A couple of weeks ago, Andrew Lloyd Webber has told a government hearing the air in his theatres is "purer than the air outside".
"I'm absolutely confident that the air in the London Palladium and in all my theatres is purer than the air outside”, he said.
Asked if he had been given an answer about why people could fly on an aeroplane but not attend a theatre show, Lord Lloyd Webber said: "No, I have not had a satisfactory answer."
We raised the same question many times, adding that the whole process of travelling by air has other risks: the queues, the crowds, and so forth.
The aviation industry has been claiming that flying during the pandemic is safer than traveling by bus and train or sitting in a restaurant or a workplace.
But two new international studies have provided stronger evidence that coronavirus can spread on aeroplanes.
The first study, from Vietnam’s National Institute of Hygiene and Epidemiology, appears in the November 2020 edition of the journal Emerging Infectious Diseases. Another study appearing in the same issue of Emerging Infectious Diseases identified four air travellers with severe acute respiratory syndrome COVID-19 infection. They had travelled on a 15-hour flight from Boston to Hong Kong on March 9, 2020.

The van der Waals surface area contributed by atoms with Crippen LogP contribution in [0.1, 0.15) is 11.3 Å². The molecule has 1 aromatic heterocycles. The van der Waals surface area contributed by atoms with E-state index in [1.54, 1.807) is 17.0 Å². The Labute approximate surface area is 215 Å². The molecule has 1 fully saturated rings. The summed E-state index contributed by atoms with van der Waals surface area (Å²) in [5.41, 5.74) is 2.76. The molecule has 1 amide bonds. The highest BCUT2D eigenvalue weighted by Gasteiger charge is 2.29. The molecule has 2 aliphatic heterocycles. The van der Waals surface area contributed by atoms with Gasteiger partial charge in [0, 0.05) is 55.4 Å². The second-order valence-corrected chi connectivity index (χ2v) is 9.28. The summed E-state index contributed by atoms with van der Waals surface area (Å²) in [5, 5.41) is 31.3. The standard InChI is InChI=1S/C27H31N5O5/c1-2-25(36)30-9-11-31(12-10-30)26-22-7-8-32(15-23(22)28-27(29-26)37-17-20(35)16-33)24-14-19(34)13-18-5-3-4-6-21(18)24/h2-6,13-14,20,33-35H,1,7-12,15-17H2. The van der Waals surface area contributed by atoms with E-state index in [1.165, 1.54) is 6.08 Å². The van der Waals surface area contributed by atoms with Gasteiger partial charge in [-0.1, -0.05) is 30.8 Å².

Both these studies strongly suggest that SARS-CoV-2 can be transmitted on airplanes.
“We conclude that the risk for on-board transmission of SARS-CoV-2 during long flights is real and has the potential to cause Covid-19 clusters of substantial size, even in business class–like settings with spacious seating arrangements well beyond the established distance used to define close contact on airplanes,” concluded the research team. “As long as Covid-19 presents a global pandemic threat in the absence of a good point-of-care test, better on-board infection prevention measures and arrival screening procedures are needed to make flying safe.”